In the current hot real estate market, many homeowners looking to sell are conducting home improvement projects to increase the value of their homes. And with work-from-home culture becoming a permanent staple across many industries, people are improving their living and workspaces in their homes. Home improvement projects aren’t cheap, and neither are the potential consequences of a dispute between homeowner and contractor. However, home improvement contracts are given special treatment under Pennsylvania’s Home Improvement Consumer Protection Act (HICPA).
True to its name, HICPA aims to protect homeowners from various fraudulent and deceptive practices by home improvement contractors. HICPA imposes strict requirements on home improvement contracts and contractors; provides additional protections to consumer homeowners; and imposes potentially steep penalties against home improvement contractors who fail to comply. HICPA can be both a sword and a shield for the consumer homeowner hiring someone to conduct a home improvement. While HICPA aims to protect consumer homeowners from bad-acting contractors, contractors who are well-versed in HICPA’s requirements can avoid its pitfalls, avoid harsh penalties, and go into projects with confidence knowing their contracts are compliant.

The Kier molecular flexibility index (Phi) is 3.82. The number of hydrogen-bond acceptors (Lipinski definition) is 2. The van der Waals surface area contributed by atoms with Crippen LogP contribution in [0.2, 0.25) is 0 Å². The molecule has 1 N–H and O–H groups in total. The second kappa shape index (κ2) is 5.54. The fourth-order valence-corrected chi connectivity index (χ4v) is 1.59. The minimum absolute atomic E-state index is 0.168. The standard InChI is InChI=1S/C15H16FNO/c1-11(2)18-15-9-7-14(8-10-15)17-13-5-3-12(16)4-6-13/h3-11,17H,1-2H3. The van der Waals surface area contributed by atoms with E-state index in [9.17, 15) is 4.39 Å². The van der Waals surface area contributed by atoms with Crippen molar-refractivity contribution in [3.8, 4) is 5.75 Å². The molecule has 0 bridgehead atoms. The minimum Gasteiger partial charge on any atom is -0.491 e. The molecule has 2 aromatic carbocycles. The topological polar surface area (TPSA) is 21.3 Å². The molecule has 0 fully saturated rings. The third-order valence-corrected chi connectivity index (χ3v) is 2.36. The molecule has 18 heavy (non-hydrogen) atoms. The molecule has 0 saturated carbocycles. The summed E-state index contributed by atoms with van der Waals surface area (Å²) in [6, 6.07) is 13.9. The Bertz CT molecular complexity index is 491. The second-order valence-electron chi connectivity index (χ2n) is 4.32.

Anyone who owns or operates a home improvement business or offers, performs, or agrees to perform home improvements in Pennsylvania is considered a “home improvement contractor” covered by HICPA. There are two significant exceptions: small contractors (those who perform less than $5,000 of work in the previous taxable year) and large retailers (with a net worth of more than $50 million) are expressly excluded. All home improvement contractors must register with the Office of Attorney General and be assigned a home improvement contractor registration number.
HICPA imposes a monetary threshold and only governs contracts for which the total cash price of all work agreed upon between the contractor and owner is more than $500. Further, the services must fall within HICPA’s definition of “home improvement,” which includes several categories of services such as repairs, replacements, demolition, removal, renovation and modernization. Further, home improvements extend beyond the home itself, such as the construction improvement of swimming pools, porches, decks, driveways and fences. Notably, HICPA does not cover other types of contracts, such as those for the construction of new homes or the sale of goods or materials in connection with a home improvement contract.